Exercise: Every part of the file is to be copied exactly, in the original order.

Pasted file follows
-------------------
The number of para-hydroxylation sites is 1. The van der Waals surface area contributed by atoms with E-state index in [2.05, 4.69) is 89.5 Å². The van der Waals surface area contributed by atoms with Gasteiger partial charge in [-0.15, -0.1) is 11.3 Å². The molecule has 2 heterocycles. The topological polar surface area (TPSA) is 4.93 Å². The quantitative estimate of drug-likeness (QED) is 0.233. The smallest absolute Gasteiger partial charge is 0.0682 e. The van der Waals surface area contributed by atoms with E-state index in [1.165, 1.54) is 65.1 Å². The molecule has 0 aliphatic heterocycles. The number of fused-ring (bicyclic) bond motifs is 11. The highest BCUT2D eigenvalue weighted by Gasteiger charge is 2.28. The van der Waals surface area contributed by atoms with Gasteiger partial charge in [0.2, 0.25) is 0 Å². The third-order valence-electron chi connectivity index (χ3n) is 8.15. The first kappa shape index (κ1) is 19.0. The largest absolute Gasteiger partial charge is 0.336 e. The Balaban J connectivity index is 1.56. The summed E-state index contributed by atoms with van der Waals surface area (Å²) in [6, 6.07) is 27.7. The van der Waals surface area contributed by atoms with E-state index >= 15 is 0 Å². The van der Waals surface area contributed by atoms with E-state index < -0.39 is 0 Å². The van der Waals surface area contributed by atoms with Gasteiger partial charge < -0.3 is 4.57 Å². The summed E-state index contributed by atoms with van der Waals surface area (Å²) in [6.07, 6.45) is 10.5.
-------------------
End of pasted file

The number of para-hydroxylation sites is 1. The van der Waals surface area contributed by atoms with E-state index in [2.05, 4.69) is 89.5 Å². The van der Waals surface area contributed by atoms with Gasteiger partial charge in [-0.15, -0.1) is 11.3 Å². The molecule has 2 heterocycles. The topological polar surface area (TPSA) is 4.93 Å². The quantitative estimate of drug-likeness (QED) is 0.233. The smallest absolute Gasteiger partial charge is 0.0682 e. The van der Waals surface area contributed by atoms with E-state index in [1.165, 1.54) is 65.1 Å². The molecule has 0 aliphatic heterocycles. The number of fused-ring (bicyclic) bond motifs is 11. The highest BCUT2D eigenvalue weighted by Gasteiger charge is 2.28. The van der Waals surface area contributed by atoms with Gasteiger partial charge in [0.2, 0.25) is 0 Å². The third-order valence-electron chi connectivity index (χ3n) is 8.15. The first kappa shape index (κ1) is 19.0. The largest absolute Gasteiger partial charge is 0.336 e. The Balaban J connectivity index is 1.56. The summed E-state index contributed by atoms with van der Waals surface area (Å²) in [6, 6.07) is 27.7. The van der Waals surface area contributed by atoms with E-state index >= 15 is 0 Å². The van der Waals surface area contributed by atoms with E-state index < -0.39 is 0 Å². The van der Waals surface area contributed by atoms with Gasteiger partial charge < -0.3 is 4.57 Å². The summed E-state index contributed by atoms with van der Waals surface area (Å²) in [6.07, 6.45) is 10.5.